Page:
Many of the columns I write for this website hang around old games I finally got around to playing. This week? The Evil Within, Shinji Mikami’s 2014 survival horror, which I’ve been playing – perhaps unwisely – at 2 a.m. when I haven’t been able to sleep.
Truth be told, I first dipped into Tango Gameworks’ debut title at the time of release, but irritated by the game’s terrible dialogue and how seemingly obsessed its hyper gory scenarios were with being edgy, I quickly gave up. I regret that. The Evil Within is a jewel of a video game – a game I now believe to be at least the equal of the much more lauded Resident Evil 4 – only hidden deep inside a veneer of dogshit.
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But more than the try hard torture porn settings and a story limper than wet lettuce, the principal reason I played an hour of The Evil Within all those years ago, then gave up for over half a decade, is how irritating I found the game’s central character. I’ve been playing the game for about 15 hours now. I’ve played through to its end and now I’m replaying on a higher difficulty, trying to unlock and collect everything I’ve missed.
And yet I couldn’t tell you – and though you can’t see me, know that as I write this, metaphysical steam is billowing out of my ears, trying to remember – what the name of the primary protagonist is. I know he’s got stupid hair. I think he’s wearing a waistcoat, which feels fairly preposterous attire to be sporting in the pursuit of killing monsters. No, the guy that you play as in The Evil Within is perhaps the most boring character ever to grace a video game.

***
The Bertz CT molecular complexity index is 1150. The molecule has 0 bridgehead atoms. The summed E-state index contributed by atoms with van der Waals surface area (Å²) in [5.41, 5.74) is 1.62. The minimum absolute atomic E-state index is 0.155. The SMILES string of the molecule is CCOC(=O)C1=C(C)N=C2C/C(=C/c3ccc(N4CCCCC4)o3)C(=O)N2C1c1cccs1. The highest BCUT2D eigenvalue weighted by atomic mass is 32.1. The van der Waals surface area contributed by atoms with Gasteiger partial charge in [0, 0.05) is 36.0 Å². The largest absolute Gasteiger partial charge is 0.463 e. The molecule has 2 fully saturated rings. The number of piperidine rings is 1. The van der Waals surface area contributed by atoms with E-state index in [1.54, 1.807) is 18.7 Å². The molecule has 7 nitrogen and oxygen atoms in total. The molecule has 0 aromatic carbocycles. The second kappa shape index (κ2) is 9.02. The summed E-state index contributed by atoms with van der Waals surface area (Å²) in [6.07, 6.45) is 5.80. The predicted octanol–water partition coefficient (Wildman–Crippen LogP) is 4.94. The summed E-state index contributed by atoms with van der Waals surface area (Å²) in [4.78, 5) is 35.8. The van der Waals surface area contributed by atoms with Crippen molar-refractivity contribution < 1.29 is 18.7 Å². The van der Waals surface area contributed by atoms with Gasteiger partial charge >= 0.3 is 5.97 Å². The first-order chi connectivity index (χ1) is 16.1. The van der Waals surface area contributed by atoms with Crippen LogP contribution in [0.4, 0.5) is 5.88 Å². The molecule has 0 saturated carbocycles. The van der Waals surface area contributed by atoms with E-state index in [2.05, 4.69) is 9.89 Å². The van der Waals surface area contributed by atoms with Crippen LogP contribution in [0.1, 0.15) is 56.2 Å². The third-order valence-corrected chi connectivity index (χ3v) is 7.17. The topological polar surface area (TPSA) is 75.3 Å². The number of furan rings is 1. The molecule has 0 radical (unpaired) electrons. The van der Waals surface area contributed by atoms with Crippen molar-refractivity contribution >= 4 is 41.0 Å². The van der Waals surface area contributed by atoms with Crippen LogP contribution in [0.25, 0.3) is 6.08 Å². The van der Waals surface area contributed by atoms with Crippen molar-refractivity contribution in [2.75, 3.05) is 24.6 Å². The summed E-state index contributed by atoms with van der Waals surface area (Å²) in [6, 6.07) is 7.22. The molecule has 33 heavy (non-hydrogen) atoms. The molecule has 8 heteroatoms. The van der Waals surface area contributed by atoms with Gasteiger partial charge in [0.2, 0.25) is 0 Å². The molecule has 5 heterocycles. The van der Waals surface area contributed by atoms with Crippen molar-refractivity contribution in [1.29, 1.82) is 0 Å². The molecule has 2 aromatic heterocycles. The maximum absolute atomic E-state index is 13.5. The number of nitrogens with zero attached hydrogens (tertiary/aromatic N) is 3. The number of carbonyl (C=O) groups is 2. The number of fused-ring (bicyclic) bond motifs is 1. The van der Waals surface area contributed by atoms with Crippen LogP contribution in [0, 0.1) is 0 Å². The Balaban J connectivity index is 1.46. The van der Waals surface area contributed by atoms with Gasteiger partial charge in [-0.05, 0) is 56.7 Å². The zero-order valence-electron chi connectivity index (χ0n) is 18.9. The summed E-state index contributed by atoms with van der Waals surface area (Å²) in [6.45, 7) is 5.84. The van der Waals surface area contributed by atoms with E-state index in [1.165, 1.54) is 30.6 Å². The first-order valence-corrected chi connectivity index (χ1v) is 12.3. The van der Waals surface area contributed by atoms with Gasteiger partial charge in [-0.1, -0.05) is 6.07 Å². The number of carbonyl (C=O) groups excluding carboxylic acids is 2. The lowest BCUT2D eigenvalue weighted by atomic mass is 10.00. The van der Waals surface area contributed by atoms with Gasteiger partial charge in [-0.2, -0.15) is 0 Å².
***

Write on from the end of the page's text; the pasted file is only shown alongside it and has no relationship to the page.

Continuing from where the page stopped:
Sure, the gameplay mechanics of the game – the way the frights keep on coming, how the game leaves you feeling vulnerable at all times, something I didn’t think the survival horror genre was capable of in an age whereupon action has infused it so much – are immense. The game’s audio is innovative, even thrilling. I love the level design. The creature design. The colour palates and the SFX. I’ve even come to appreciate how batshit crazy the plot is. There is much to love about The Evil Within. But… where was I? I was thinking about whatyoucallit. I almost dozed off.
This isn’t the first time that an irritating, maybe even inconsequential feature of a game has put me off investing time in it. Metal Gear Solid? Never played it. I can’t get over the game’s central character being called ‘Solid Snake’. I can’t even write those words without wincing. I know there are classic games in that series. I know there are influential ones.
I know that my knowledge of games is lacking by having not invested hours in sneaking around a factory or whatever it is that you have to do in those games. I know that if the Metal Gear Solid games featured a primary character called ‘Fred’ or ‘Roger’ then I would probably really love them.
The rebooted, ultra-acclaimed God Of War? Played it for a few hours, found Kratos’ kid infuriating, and turned it off. I keep saying I’ll go back, but I haven’t yet. Assassin’s Creed Odyssey? Too much mandolin on the soundtrack. I can just about endure mandolin on a couple of 90’s REM songs, but on a 5,000-hour video game? No thanks.
Even the current iteration of FIFA – a series I adore, a series I’ve invested thousands of hours in, a series that I cannot imagine not existing in my life – has fallen from my graces, because I cannot bare to hear Lee Dixon’s stupid voice – a voice with all of the engagement of an amplified wellington boot – a single moment more.
As I say, I regret the time I wasn’t playing The Evil Within when I could have been playing The Evil Within. For all its aesthetic failings, it really is an awesome game. But do I really? After all, life is short. There are only so many hours in which to play video games – sometimes, sigh, you have to do other things. I know! Unfair, right? I can’t waste my precious time playing a video game when the very body I’m inhabiting makes me want to turn off my console and go to sleep. And neither should you! We should demand more of our games. They’re too expensive and too demanding of our time not to not to.
By the way, his name is Sebastian Castellanos. I just Googled it. There was no way I was going to remember otherwise.